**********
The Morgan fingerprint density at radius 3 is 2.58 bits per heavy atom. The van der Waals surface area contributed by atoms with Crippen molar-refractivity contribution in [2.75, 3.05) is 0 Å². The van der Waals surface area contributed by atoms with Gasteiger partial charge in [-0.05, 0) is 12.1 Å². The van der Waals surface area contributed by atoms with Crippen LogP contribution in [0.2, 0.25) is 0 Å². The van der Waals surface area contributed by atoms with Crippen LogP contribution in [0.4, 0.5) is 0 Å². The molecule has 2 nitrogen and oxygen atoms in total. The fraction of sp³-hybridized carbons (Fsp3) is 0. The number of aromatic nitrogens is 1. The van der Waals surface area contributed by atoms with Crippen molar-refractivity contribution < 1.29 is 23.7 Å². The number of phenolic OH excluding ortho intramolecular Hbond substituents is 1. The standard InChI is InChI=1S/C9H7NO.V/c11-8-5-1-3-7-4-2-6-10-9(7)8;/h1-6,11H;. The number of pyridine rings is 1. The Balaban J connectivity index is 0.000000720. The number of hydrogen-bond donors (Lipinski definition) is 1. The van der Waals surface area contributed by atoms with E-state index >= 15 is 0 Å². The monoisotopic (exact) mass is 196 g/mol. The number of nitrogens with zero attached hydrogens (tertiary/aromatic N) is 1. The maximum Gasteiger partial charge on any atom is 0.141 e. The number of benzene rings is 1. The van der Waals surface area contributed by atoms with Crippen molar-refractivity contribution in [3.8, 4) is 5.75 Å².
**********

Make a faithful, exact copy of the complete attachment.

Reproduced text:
The Morgan fingerprint density at radius 3 is 2.58 bits per heavy atom. The van der Waals surface area contributed by atoms with Crippen molar-refractivity contribution in [2.75, 3.05) is 0 Å². The van der Waals surface area contributed by atoms with Gasteiger partial charge in [-0.05, 0) is 12.1 Å². The van der Waals surface area contributed by atoms with Crippen LogP contribution in [0.2, 0.25) is 0 Å². The van der Waals surface area contributed by atoms with Crippen LogP contribution in [0.4, 0.5) is 0 Å². The molecule has 2 nitrogen and oxygen atoms in total. The fraction of sp³-hybridized carbons (Fsp3) is 0. The number of aromatic nitrogens is 1. The van der Waals surface area contributed by atoms with Crippen molar-refractivity contribution < 1.29 is 23.7 Å². The number of phenolic OH excluding ortho intramolecular Hbond substituents is 1. The standard InChI is InChI=1S/C9H7NO.V/c11-8-5-1-3-7-4-2-6-10-9(7)8;/h1-6,11H;. The number of pyridine rings is 1. The Balaban J connectivity index is 0.000000720. The number of hydrogen-bond donors (Lipinski definition) is 1. The van der Waals surface area contributed by atoms with E-state index >= 15 is 0 Å². The monoisotopic (exact) mass is 196 g/mol. The number of nitrogens with zero attached hydrogens (tertiary/aromatic N) is 1. The maximum Gasteiger partial charge on any atom is 0.141 e. The number of benzene rings is 1. The van der Waals surface area contributed by atoms with Crippen molar-refractivity contribution in [3.8, 4) is 5.75 Å².